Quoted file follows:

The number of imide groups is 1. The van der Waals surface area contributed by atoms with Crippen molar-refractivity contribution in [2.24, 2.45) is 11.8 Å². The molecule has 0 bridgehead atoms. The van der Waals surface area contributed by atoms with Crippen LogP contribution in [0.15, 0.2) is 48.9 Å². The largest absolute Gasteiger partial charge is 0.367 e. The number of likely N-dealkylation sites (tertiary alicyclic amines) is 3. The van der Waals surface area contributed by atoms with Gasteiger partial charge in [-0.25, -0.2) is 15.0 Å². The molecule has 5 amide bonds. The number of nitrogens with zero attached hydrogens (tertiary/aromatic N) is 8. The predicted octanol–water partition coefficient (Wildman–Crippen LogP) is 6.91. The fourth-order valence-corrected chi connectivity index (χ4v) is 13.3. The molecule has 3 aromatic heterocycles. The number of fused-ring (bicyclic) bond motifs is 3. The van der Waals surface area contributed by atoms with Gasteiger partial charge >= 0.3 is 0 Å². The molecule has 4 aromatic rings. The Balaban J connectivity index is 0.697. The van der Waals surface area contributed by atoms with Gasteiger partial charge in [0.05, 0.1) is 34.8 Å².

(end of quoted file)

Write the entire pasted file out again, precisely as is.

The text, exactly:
The number of imide groups is 1. The van der Waals surface area contributed by atoms with Crippen molar-refractivity contribution in [2.24, 2.45) is 11.8 Å². The molecule has 0 bridgehead atoms. The van der Waals surface area contributed by atoms with Crippen LogP contribution in [0.15, 0.2) is 48.9 Å². The largest absolute Gasteiger partial charge is 0.367 e. The number of likely N-dealkylation sites (tertiary alicyclic amines) is 3. The van der Waals surface area contributed by atoms with Gasteiger partial charge in [-0.25, -0.2) is 15.0 Å². The molecule has 5 amide bonds. The number of nitrogens with zero attached hydrogens (tertiary/aromatic N) is 8. The predicted octanol–water partition coefficient (Wildman–Crippen LogP) is 6.91. The fourth-order valence-corrected chi connectivity index (χ4v) is 13.3. The molecule has 3 aromatic heterocycles. The number of fused-ring (bicyclic) bond motifs is 3. The van der Waals surface area contributed by atoms with Gasteiger partial charge >= 0.3 is 0 Å². The molecule has 4 aromatic rings. The Balaban J connectivity index is 0.697. The van der Waals surface area contributed by atoms with Gasteiger partial charge in [0.05, 0.1) is 34.8 Å².